It is also important to understand the cost of borrowing capital. Within the country, as you know, this is quite high. And it is not easy to attract foreign capital, especially when entering a project from scratch. In such a case, project financing will be effective, but in Ukraine, it is, in fact, absent. Foreign banks look without much interest at projects up to $20 million and, as a rule, they don’t make loans for such projects. Ukrainian banks themselves are not ready to provide project financing to domestic firms. And yet, this is one of the basic requirements for the development of medium-sized businesses, which are the backbone of a normal market economy.

Of course, it’s easier for Ukraine to concentrate on preparing five large projects worth a billion dollars or more. However, their preparation can take many years, during which one could implement hundreds of projects worth one, five, or ten million. Therefore, I’m afraid it will be hard for us to manage without project financing with the cost of capital up to 12% per annum.
In addition, investors need a long-term development strategy for Ukraine. Developing portfolio companies, an investor like me would like to see the prospect of market development. And to understand which sectors are the state’s priorities. Does the government plan to focus on specific sector projects, invest its own funds, and provide tax incentives for their development? In such cases, the investor sees opportunities and understands what he should do to make money. And, simultaneously, to have the opportunity of exiting the business when it reaches the required scale.

The strategic developments announced by the state at present, do not provide an understanding of the country’s development vector and have not been sufficiently elaborated for the investor. In fact, there is still no long-term development strategy for the country as such. There is no clearly chosen path; there are no realistic goals; no specific steps that will lead to them. But even when such a strategy appears, it is important to remember that it is critical to implement it, thus keeping our word. If we do not keep our promises, investors won’t believe us, and will simply withdraw their money from the country.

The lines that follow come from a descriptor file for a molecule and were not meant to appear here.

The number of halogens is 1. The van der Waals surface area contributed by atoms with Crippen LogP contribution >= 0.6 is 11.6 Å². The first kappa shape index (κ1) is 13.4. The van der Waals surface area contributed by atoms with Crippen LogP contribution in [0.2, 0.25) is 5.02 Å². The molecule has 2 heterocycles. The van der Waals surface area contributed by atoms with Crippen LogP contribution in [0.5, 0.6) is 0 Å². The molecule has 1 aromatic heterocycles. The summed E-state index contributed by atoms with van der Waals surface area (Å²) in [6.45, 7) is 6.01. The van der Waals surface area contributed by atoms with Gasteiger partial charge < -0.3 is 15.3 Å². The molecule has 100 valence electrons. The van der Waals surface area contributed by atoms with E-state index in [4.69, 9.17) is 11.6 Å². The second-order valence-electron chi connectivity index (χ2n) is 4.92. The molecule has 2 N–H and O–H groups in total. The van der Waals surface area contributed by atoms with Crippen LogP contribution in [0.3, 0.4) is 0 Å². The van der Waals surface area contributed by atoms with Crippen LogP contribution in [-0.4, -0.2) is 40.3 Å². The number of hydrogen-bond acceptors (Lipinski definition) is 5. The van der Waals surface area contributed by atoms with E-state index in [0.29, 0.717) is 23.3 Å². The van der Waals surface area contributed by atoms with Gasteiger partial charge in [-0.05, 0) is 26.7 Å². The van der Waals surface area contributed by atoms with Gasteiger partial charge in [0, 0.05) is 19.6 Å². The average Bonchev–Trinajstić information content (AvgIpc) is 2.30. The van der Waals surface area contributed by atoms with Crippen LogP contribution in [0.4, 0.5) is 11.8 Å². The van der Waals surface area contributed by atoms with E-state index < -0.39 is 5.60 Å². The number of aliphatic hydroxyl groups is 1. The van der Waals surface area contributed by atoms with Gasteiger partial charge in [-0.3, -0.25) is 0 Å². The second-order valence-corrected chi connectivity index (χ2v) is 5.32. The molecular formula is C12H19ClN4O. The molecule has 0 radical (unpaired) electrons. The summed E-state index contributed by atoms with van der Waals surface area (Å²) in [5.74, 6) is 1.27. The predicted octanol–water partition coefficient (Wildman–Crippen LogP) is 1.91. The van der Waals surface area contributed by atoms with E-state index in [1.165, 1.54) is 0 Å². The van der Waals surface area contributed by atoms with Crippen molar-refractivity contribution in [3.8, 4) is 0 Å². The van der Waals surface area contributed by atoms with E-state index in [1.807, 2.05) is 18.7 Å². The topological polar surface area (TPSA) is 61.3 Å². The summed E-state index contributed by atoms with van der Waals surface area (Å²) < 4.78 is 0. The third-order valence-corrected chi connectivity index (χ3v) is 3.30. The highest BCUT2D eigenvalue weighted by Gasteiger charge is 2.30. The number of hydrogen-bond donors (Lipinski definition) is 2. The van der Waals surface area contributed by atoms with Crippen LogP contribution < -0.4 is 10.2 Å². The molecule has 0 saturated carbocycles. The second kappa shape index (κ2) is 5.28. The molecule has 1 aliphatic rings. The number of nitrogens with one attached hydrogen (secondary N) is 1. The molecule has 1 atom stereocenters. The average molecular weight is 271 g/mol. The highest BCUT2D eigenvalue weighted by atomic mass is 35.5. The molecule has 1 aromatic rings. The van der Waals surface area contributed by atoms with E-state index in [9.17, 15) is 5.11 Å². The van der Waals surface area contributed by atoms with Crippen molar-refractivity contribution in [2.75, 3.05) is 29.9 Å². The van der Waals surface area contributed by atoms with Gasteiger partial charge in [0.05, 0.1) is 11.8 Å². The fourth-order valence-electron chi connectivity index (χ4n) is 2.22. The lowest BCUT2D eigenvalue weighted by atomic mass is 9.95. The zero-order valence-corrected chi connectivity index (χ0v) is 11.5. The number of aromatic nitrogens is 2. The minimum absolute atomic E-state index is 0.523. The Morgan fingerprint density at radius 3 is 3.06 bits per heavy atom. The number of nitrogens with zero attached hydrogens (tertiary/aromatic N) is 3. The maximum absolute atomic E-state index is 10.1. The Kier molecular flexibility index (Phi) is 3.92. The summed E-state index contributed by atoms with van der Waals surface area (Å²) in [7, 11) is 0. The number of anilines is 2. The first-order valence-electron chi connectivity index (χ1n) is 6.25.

Steps forward

Remember: an investment project will not sell itself. It is necessary constantly to talk up its advantages, to convince, to provide examples. We need to explain to investors that investing, however cautiously, in Ukraine is necessary. That it is necessary to understand the country’s specifics: to take into account that it is still an emerging market, which, nevertheless, has a number of advantages.

Today, there are professional teams in Ukraine to help a foreign investor take these features into account. There are local partners to choose from, whose reputations can be checked, thus partially minimizing risk.

Investors are always looking for new projects. When the opportunities are good, why not take advantage of them? But for this, the business itself must take a step forward. How? It is necessary to work on a project’s quality, to conduct a proper dialogue with the people bringing in the capital, and to be really client-oriented.

Today, opportunities are emerging fairly frequently, so one should not miss them. When it rains, fetch a bucket, not a thimble. All those who are part of the investment community, who work for the state, and help to make Ukraine better should be able to place one small “bucket” of theirs and attract at least a portion of the capital on the global market. International investment will spur growth in the Ukrainian economy and strengthen its role on the world market, thus increasing the value of the investment project entitled “Ukraine.” We will all benefit from it.